The selection of features for the identification step employed both multivariate and univariate approaches. Random Forest (RF) using the R package MUVR ( that incorporates a repeated double cross-validation scheme was applied to unbiasedly select a set of molecular features ranked based on their importance to predict the total WG intake. Permutation tests (n = 40, p difference between actual and permutation models  =  1.21e−14) were performed to ascertain that modeling results were not due to overfitting [37]. This variable selection procedure maximized the selection of all relevant features (max model), resulting in a selection of 130 metabolic features. These features were then fitted to a linear regression model (using the built-in lm function in R) with WG intake as the independent variable and the normalized metabolite feature as the dependent variable, followed by correction for multiple testing by false discovery rate (FDR). FDR < 0.05 was considered significant.

In addition to the feature selection using random forest, we also performed a partial Spearman correlation test to capture additional features that may not be selected by RF. The correlation test was performed between WG intake and peak area of all features after first regressing both WG intake and peak areas with confounders (age, BMI, leisure-time physical activity, smoking, and intake of alcohol and energy) using the built-in lm function. Residuals were then correlated using the built-in cor.test function in R. The cutoff of FDR < 0.005 was used to limit the annotation and discussion to a reasonable shortlist of likely relevant metabolites.

Replication cohort

143 annotated metabolites in the DC (Supplementary Table 1) were checked if they were also detected in the RC. To estimate the RT of those features in RC, 46 metabolites with confirmed identity based on the mass-to-charge ratio (m/z), retention time (RT), and MS2 spectra from both DC and RC were fitted to a locally estimated scatterplot smoothing (LOESS) (Supplementary Table 2) using the built-in loess function in R. This number included some metabolites eluting at the range of RT uncovered by the relevant features as anchor points, although they were outside the scope of interest of the current study (Supplementary Table 2). The fitted LOESS was then used to predict (using the built-in predict function in R) the RT of the shortlisted features from DC without MS2 spectra in the replication cohort (RC).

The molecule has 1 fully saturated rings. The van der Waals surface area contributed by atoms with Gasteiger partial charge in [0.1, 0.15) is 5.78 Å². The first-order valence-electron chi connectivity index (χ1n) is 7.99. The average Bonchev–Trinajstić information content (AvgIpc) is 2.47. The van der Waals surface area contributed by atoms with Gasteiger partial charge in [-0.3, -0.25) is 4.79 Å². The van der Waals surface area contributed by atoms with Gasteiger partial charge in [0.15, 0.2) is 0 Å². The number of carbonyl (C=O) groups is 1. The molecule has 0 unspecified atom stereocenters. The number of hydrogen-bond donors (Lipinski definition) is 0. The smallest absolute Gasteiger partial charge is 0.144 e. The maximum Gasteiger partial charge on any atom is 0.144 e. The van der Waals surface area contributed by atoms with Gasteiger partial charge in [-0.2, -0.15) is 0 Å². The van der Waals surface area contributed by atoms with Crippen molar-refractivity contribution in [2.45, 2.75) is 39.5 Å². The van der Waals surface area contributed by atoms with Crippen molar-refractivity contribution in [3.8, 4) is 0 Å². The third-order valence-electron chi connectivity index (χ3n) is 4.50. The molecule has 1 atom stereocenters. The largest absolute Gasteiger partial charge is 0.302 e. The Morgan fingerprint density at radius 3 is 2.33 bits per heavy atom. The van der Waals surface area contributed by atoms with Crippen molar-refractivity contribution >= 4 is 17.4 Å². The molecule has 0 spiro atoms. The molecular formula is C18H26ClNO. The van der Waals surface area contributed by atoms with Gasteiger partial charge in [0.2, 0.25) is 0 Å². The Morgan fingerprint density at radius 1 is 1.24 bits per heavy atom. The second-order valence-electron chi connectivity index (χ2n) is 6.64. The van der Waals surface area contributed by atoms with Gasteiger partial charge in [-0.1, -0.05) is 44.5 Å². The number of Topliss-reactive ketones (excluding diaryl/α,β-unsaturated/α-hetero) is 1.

Features with m/z tolerance of 5 ppm and RT tolerance of 0.5 min from either the RT in the discovery cohort (DC) or LOESS-predicted RT were added to the list of validated metabolites. In total, 61 metabolites with tolerance of mass-to-charge ratio (m/z) 5 ppm and retention time (RT) 0.5 min (Supplementary Table 2, Supplementary Methods) were found in the RC. Random forest was not applied to the RC, because RF did not seem to fit the current subset (Q2 = 0.03). The reason could be the selection criteria of the study population which were based on egg intake [31] and were not related to WG intake. Hence, these metabolites were then subjected to the same Spearman correlation and linear regression models as in the DC (Supplementary Table 3, Supplementary Methods).

Adjustment for potential confounders

Based on presumed causal relationships depicted in a directed acyclic graph [38] (Supplementary Fig. 1), variables associated with both WG intake as exposure and blood metabolome as outcome were identified as potential confounders. These selected confounders were age, BMI, leisure-time physical activity (kcal/day), smoking (estimated as cigarette packs per day multiplied by years of smoking), and intake of and alcohol (gr/week) and energy (kcal/day). In particular, energy intake was included as a standard multivariate model [39]. These confounders were adjusted for in partial Spearman correlations between WG intake and metabolic features and in adjusted linear models in DC. Both were followed by FDR adjustment. FDR < 0.005 for correlation analysis and FDR < 0.05 for the linear models were considered significant.